The Face of Unemployment Insurance Is Changing Says UST

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The number of states that have made significant changes to their unemployment insurance programs—on both the employer and job seeker side—is rising as more states repay their federal loans and work to improve the future health of their state-run unemployment fund, but the outcome may cripple nonprofit employers looking to lower the cost of unemployment.

For employers, reducing the risk of penalty is simply about being educated on the new laws and ensuring their organization is doing all it can to stay on top of unemployment benefits being paid out to former employees.

Even before the Recession began in earnest, several states were forced to begin borrowing from the federal government to keep their unemployment funds from spiraling into insolvency and enable them to meet benefit obligations for unemployed workers.

By 2011, 37 states had borrowed more than $40 billion.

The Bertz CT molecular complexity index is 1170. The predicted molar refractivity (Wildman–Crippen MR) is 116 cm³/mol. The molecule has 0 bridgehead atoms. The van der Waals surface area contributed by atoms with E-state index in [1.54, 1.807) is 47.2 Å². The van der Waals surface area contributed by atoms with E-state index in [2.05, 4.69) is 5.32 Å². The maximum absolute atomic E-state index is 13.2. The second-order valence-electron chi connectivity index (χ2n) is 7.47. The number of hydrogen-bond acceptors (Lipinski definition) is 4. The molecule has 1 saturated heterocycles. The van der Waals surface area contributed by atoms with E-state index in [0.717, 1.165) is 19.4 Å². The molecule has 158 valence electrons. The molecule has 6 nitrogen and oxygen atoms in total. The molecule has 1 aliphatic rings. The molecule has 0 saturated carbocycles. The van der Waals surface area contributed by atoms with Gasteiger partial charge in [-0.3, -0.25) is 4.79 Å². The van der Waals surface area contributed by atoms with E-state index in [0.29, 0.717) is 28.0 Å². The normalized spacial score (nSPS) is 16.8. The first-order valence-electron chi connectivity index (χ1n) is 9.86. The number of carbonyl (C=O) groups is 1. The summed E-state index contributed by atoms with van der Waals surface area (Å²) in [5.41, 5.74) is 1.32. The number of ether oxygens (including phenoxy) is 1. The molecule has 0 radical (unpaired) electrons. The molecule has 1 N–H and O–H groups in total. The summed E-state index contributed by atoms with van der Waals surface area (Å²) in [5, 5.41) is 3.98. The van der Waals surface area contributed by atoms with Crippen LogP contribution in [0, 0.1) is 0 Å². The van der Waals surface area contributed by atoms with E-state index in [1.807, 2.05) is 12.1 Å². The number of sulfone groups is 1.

That number has since dwindled to just under $21 billion according to the U.S. Treasury, but states have ratcheted up an additional $503,420,760.96 owed in interest for fiscal year 2013.

But it is only now as the Recession seems to slip further into the past that changes are finally being made at the state level to help protect against UI trust fund insolvency re-emerging the next time the economy takes a dip. While good for the states themselves, and potentially for their future economic health, many of these changes will re-invent the way employers think of unemployment claims.

And some will make it harder for nonprofits to opt out of their state unemployment tax in order to reduce the cost of unemployment at their agency.

For example, in February of this year, North Carolina Governor (R) Pat McCrory signed into law a comprehensive UI reform and solvency bill designed to take dramatic steps to eliminate the state’s remaining $2.5 billion Title XII Loan balance. The bill included significant changes that reduced the maximum benefit amount from over $500 to $350 per week, reduced the maximum weeks of benefits to a range of 12-20 weeks, and changed the calculation of the weekly benefit amount.